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sequences which were to result from its institution ; and the apparent failure of some of these predictions may perhaps have been mistaken for a partial failure of success, as respects the object of the Institution itself. The enthusiasm of some wellmeaning persons, has led them to describe the era of the Bible Society, as the dawn of millennial concord and holiness, and nankind have been complimented on the attainment of a degree of intellectual light and moral perfection, to which, in fact, they have made no visible approximation. These predictions, to say the least of them, are highly injudicious. There is a class of men, upon whom they are calculated to have the effect of unmeaning puerilities; to awake in their minds an undue proportion, perhaps, of displeasure, because they are men unaccustomed to surrender themselves to the pleasures of so amiable a credality, and are therefore apt to resent, as though it were a designed attempt

impose upon their understanding, the splendid misrepresentations which the language of Scripture is sometimes ill-employed to establish 4. The tendency of the Bible Society we believe to be that of unmingled good : 80 excellent are its incidental and indirect effects ou society, that the very means partake of the character of an efficient benefit, independently of their subserviency to the ultimate object. The occasion which it affords for the expression of mutual charity and good will, on the part of Christians of differing sentiments and interests on subordinate points, deserves to be considered as one admirable feature of the system ; but here again some degree of mistake as to the fact, has naturally enough connected itself with some unreasonableness of expectation.

Mr. Owen, in narrating the circumstances attending the formation of the Society, represents his own emotions at witnessing the harmonious co-operation of Christians of different denominations, to be such as he would not attempt to describe.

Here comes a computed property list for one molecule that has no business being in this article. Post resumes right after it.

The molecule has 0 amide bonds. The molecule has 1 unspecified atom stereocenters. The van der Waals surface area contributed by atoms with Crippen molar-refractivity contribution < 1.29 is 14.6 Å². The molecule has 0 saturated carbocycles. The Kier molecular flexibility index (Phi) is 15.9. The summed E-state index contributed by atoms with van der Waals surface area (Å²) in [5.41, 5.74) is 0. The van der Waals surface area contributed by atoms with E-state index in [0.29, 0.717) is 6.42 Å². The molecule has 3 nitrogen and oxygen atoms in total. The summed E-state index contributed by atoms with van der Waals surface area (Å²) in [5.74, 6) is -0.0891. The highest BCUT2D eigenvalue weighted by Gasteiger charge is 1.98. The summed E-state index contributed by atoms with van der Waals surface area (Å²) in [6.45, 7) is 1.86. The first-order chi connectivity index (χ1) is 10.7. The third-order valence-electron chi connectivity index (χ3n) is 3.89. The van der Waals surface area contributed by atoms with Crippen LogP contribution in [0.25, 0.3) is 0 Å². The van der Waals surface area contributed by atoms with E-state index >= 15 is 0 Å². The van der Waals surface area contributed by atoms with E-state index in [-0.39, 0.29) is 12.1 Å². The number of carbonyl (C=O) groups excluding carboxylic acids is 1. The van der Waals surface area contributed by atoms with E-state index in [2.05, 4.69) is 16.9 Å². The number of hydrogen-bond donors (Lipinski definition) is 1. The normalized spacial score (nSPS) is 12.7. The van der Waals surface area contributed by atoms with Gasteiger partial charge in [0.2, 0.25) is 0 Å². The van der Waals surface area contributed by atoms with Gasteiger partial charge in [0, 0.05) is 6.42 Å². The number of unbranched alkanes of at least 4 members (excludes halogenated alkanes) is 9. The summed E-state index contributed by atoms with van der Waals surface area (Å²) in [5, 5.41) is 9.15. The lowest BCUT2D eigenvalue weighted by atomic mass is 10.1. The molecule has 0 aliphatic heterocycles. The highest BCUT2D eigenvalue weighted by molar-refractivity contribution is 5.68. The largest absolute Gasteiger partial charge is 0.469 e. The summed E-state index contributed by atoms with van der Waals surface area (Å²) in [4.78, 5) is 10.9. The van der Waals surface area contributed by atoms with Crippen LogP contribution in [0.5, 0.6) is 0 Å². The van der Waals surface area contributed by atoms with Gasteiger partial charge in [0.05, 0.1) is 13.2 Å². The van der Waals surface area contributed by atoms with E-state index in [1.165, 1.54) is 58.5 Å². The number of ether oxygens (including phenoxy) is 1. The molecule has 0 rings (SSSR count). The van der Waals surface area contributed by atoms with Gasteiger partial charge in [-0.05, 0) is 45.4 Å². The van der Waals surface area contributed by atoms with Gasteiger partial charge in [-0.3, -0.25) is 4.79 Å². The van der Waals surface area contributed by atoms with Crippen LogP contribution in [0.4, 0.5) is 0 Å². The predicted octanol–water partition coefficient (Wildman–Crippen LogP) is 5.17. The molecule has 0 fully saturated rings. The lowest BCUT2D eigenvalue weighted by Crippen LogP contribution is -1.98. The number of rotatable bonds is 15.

Surrounded by a multitude of Christians, whose doctrinal and ual differences had for ages kept them asunder, and who had been taught to regard each other with a sort of pious estrangement, or rather of consecrated hostility; and reflecting on the object and the end which had brought them so harmoniously together; he felt an impression, which the lapse of more than ten years had scarcely diminished, and which no length of time will entirely remove. The scene was new; nothing analogous to it had perhaps been exhibited before the public since Christians had begun to organize among each other the strife of separation, and to carry into their own camp that war which they ought to have waged in concert against the common enemy. To the author it appeared to indicate the dawn of a new era in Christendom; and to portend something like the return of those auspicious days, when the multitude of them that believed were of one heart and of one soul;" and when, as a consequence of that union, to a certain degree at least, the Word of God mightily grew and prevailed.'

p. 14.

We have attended many subsequent meetings of the kind, and uniformly with emotions of heart-felt satisfaction ; but we canpot allow Mr. Owen, as an author, to bear us along with the impulse of his feelings, in the same manner as we have often suffered ourselves with delight to go along with him as an eloquent speaker. The novelty of the scene which he describes, as awaking these strong emotions, arose in a measure from his previous want of acquaintance with the principles of other institutions. The British and Foreign Bible Society was not by any means the first society which was founded on the catholic principle of embracing all denominations of the religious world. The Society for promoting Religious Knowledge among the Poor, established in 1750, has always numbered clergymen of the Establishment and ministers of different communions, among its managers. The London Missionary Society was instituted on a similar plan. Indeed, it is only by restricting our reference to societies baving an expressly religious object, and to the union of Clergymen and Dissenting Ministers as such, that the representation has any correctness. The distinguisbing excellence of the British and Foreign Bible Society, it ought to be clearly understood, consists, not in the novelty of its plan, but in the disencumbered simplicity of its object, which rendered this plan practicable to an extent to which no previous plan bad ever been carried; while its unequivocal importance and national utility invited the co-operation, not only of all denominatiuns of the religious public, but of every well-wisher to his country The Society did not and could not create the moral feeling which is the basis of union. It sprang from that feeling ; it was shaped by circumstances previously existing ; but inasmuch as it presented in the object of the Institution the discovery of a neutral ground on which this union could be universally realized, it seemed to partake of the nature of a cause, while it was only a consequence.